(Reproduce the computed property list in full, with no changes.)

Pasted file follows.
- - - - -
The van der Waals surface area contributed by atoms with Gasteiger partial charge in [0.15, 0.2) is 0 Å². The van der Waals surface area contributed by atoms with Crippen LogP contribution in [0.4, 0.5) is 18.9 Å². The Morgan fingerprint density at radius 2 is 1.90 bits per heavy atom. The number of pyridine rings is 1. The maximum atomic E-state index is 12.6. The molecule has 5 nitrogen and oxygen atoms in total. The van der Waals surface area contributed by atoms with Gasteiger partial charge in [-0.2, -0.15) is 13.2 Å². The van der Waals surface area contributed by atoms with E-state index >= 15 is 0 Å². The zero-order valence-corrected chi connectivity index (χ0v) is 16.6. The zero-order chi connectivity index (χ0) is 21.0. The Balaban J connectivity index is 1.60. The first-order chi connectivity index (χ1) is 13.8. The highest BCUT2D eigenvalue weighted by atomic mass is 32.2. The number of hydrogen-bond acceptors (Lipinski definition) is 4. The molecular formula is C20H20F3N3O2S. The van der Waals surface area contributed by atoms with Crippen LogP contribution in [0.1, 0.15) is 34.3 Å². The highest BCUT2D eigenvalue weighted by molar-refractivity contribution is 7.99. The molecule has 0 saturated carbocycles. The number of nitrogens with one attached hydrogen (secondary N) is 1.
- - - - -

The van der Waals surface area contributed by atoms with Gasteiger partial charge in [0.15, 0.2) is 0 Å². The van der Waals surface area contributed by atoms with Crippen LogP contribution in [0.4, 0.5) is 18.9 Å². The Morgan fingerprint density at radius 2 is 1.90 bits per heavy atom. The number of pyridine rings is 1. The maximum atomic E-state index is 12.6. The molecule has 5 nitrogen and oxygen atoms in total. The van der Waals surface area contributed by atoms with Gasteiger partial charge in [-0.2, -0.15) is 13.2 Å². The van der Waals surface area contributed by atoms with E-state index >= 15 is 0 Å². The zero-order valence-corrected chi connectivity index (χ0v) is 16.6. The zero-order chi connectivity index (χ0) is 21.0. The Balaban J connectivity index is 1.60. The first-order chi connectivity index (χ1) is 13.8. The highest BCUT2D eigenvalue weighted by atomic mass is 32.2. The number of hydrogen-bond acceptors (Lipinski definition) is 4. The molecular formula is C20H20F3N3O2S. The van der Waals surface area contributed by atoms with Crippen LogP contribution in [0.1, 0.15) is 34.3 Å². The highest BCUT2D eigenvalue weighted by molar-refractivity contribution is 7.99. The molecule has 0 saturated carbocycles. The number of nitrogens with one attached hydrogen (secondary N) is 1.